Hypothesis / aims of study
The aim of the study was to demonstrate that a new disposable vaginal device (ND) for the management of pelvic organ prolapse (POP) does not alter vaginal microflora in a clinically significant manner.
The question whether devices within the vagina contribute substantially to signs and symptoms of vaginal infections (e.g. discharge, irritation, foul smell, itching, and overt infections), remains open. There is accumulating data that vaginal devices, mainly those who do not block the vagina (e.g. ring pessaries as opposed to tampons) do not contribute to vaginal infections or to meaningful changes in vaginal microflora.
Study design, materials and methods
A multi-center, open label, prospective, randomized, controlled, statistically powered (non-inferiority), cross over, home-use study, conducted in 7 sites (US & Israel) was performed. The ND is housed in small dimensions within an applicator and is self-inserted vaginally. Within the vagina the device opens to become a ring of up to 91 mm. Following insertion the applicator is discarded, and the device may remain within the vagina for up to 7 days. To remove the device the user pulls a string which collapses the device into small dimensions, for disposal.
Subjects were randomized into starting with the ND or with a commercially available ring pessary (CARP). The first usage phase of 30±2 days began after a 14-16 day washout period. This was followed by another 14-16 day washout period and then a second usage cross-over phase, where each group used the alternate device also for 30±2 days. The control pessary remained in situ during the entire study period. Swabs and cultures were taken before and after each study phase and sent to a single central lab for microflora analysis.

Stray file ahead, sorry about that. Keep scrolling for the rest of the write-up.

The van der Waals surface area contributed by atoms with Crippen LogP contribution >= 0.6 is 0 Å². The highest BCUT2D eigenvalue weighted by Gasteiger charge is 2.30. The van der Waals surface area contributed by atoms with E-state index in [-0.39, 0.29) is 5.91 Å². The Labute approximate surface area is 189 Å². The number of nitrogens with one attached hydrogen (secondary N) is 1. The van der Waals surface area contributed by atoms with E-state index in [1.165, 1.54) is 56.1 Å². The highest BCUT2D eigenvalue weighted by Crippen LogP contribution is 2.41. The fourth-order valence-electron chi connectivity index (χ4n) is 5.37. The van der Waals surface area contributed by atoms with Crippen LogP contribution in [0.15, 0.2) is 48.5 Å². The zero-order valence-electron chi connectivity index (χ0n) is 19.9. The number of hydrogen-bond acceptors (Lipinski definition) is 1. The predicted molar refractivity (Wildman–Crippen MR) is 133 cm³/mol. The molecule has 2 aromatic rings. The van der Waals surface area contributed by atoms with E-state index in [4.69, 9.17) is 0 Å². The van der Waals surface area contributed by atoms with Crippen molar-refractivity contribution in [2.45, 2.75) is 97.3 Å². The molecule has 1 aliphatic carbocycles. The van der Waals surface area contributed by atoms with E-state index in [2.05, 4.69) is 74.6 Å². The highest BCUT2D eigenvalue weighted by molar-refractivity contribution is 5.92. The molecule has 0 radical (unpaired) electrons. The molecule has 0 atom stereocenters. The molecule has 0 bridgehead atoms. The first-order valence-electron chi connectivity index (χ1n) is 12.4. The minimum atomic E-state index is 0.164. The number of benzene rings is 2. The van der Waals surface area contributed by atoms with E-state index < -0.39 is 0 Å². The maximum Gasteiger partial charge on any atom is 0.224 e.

Vaginal microflora is variable and may show marked fluctuations of diverse microorganisms, even on a daily basis. In order to overcome influence of the daily fluctuations on lab results, clinical criteria were incorporated into the definition of failure. The primary endpoint was based on failure criteria defined as meeting at least 1 of the 3 failure parameters below:
1. Significant change in specific vaginal microflora (Lactobacillus spp., Gardnerella vaginalis, Candida morphotypes, or Staphylococcus aureus) levels from baseline, where significant change was defined as (i) Nugent score ≥ 7, or (ii) > 1 scale unit increase in Staphylococcus aureus or Candida morphotype; or;
2. Vaginal symptoms that are bothersome to the subject, or;
3. Vaginal symptoms that require treatment.
58 subjects who completed the study per-protocol used 350 devices over 1647 usage days. The total number of subjects who met at least one failure criterion was comparable between the ND and CARP. Nine subjects (15.5%) met the failure criteria for the primary endpoint for the ND and 9 (15.5%) for the CARP (p>0.999), with a 1-sided 97.5% upper limit of 13% (non-inferiority limit of 15%).
With the ND there were no vaginal infections, bothersome vaginal symptoms, or urinary infections. While using the CARP there was one case of overt vaginal infection which required treatment, two cases of UTI which required treatment, and 2 cases of bothersome vaginal complaints. Rate of spontaneous fluctuation of various microorganisms was 36-44%.
Adverse events were minor, non-serious, mainly mild and anticipated.
Interpretation of results
With the ND, when each device was used for up to seven days, there were neither signs nor symptoms of vaginal infection.